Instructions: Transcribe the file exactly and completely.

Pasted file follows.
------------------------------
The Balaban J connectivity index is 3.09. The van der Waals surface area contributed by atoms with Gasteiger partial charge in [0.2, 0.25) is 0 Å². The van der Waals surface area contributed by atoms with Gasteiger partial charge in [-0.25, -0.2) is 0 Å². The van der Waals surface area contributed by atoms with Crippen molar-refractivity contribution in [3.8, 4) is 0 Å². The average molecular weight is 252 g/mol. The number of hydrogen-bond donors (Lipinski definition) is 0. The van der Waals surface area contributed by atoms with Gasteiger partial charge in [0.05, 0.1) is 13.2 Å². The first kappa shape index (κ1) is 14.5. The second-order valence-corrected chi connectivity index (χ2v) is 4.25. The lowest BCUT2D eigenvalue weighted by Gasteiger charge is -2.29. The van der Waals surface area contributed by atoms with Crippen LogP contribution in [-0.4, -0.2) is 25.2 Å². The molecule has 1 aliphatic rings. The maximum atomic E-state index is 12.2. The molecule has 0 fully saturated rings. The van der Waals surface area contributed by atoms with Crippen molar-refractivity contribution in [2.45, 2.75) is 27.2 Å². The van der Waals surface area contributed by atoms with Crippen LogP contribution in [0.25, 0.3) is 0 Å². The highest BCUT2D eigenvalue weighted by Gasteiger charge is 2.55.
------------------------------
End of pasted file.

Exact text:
The Balaban J connectivity index is 3.09. The van der Waals surface area contributed by atoms with Gasteiger partial charge in [0.2, 0.25) is 0 Å². The van der Waals surface area contributed by atoms with Gasteiger partial charge in [-0.25, -0.2) is 0 Å². The van der Waals surface area contributed by atoms with Crippen molar-refractivity contribution in [3.8, 4) is 0 Å². The average molecular weight is 252 g/mol. The number of hydrogen-bond donors (Lipinski definition) is 0. The van der Waals surface area contributed by atoms with Gasteiger partial charge in [0.05, 0.1) is 13.2 Å². The first kappa shape index (κ1) is 14.5. The second-order valence-corrected chi connectivity index (χ2v) is 4.25. The lowest BCUT2D eigenvalue weighted by Gasteiger charge is -2.29. The van der Waals surface area contributed by atoms with Crippen LogP contribution in [-0.4, -0.2) is 25.2 Å². The molecule has 1 aliphatic rings. The maximum atomic E-state index is 12.2. The molecule has 0 fully saturated rings. The van der Waals surface area contributed by atoms with Crippen molar-refractivity contribution in [2.45, 2.75) is 27.2 Å². The van der Waals surface area contributed by atoms with Crippen LogP contribution in [0.25, 0.3) is 0 Å². The highest BCUT2D eigenvalue weighted by Gasteiger charge is 2.55.